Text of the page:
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Portland’s Grey to Green Initiative

February 22, 2010

Portland, Oregon is a city full of innovation and foresight. The latest initiative which I want to shout from the (green) rooftops is called Grey to Green.

The project was first funded in 2008 and will, by 2013, have put $50 million dollars into infrastructure improvements to manage stormwater runoff and protect streams and rivers. The goals, as stated by the Portland Bureau of Environmental Services, are as follows:

  • Add 43 acres of ecoroofs
  • Plant 33,000 yard trees and 50,000 street trees
  • Restore native vegetation
  • Construct 920 Green Street facilities
  • Control the spread of invasive plants
  • Replace 8 culverts that block fish passage
  • Purchase and protect 419 acres of high priority natural areas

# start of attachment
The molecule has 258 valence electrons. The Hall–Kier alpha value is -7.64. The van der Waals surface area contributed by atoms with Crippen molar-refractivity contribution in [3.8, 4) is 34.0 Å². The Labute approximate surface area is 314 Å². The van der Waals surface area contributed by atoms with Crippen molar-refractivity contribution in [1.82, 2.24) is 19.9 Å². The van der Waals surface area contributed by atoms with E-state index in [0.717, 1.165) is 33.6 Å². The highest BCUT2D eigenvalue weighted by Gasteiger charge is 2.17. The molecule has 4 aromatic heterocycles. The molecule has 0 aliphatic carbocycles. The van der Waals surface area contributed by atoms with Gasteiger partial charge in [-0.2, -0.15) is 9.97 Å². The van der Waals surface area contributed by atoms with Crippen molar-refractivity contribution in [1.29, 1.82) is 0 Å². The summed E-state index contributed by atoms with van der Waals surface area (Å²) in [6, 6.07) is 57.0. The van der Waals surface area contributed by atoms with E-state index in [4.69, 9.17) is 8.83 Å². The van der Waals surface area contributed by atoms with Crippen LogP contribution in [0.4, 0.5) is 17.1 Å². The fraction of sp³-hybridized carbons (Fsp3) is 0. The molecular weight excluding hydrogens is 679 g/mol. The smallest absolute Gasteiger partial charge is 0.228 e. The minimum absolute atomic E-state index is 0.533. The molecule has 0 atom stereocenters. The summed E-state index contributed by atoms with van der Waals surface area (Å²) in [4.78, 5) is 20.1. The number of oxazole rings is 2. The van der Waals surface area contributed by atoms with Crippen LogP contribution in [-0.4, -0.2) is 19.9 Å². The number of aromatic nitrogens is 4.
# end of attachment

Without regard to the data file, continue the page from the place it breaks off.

Amazing project, right? As a resident of Boston, I have to admit that I am highly skeptical of any city infrastructure improvements (big dig, anyone?) but it seems that Portland is sticking to its goals and has posted an update of their progress here. I love it — the project, the goals, the transparency with which both are being carried out . . .

There was even a study by Geoffrey Donovan, who studies the economics of urban forestry for the U.S. Forest Service in Portland, which concluded street trees can raise the value of homes by $7,000. Portland residents can even get a $50 rebate if they plant a native tree in their yard.

So, not only is this project good for the water systems, which makes complete sense given the amount of rain that falls in Portland, but it is also good for the property values and the city’s economy.

I think one of the things that impresses me the most about this initiative is that many cities wait until a system is broken to fix it, but Portland is taking the steps right NOW to create the healthiest, best, infrastructure they can. This will make the city one of the most attractive to live in while protecting its natural resources.

Have I told you all how much I love Portland, yet?

photo via flickr user aram k.
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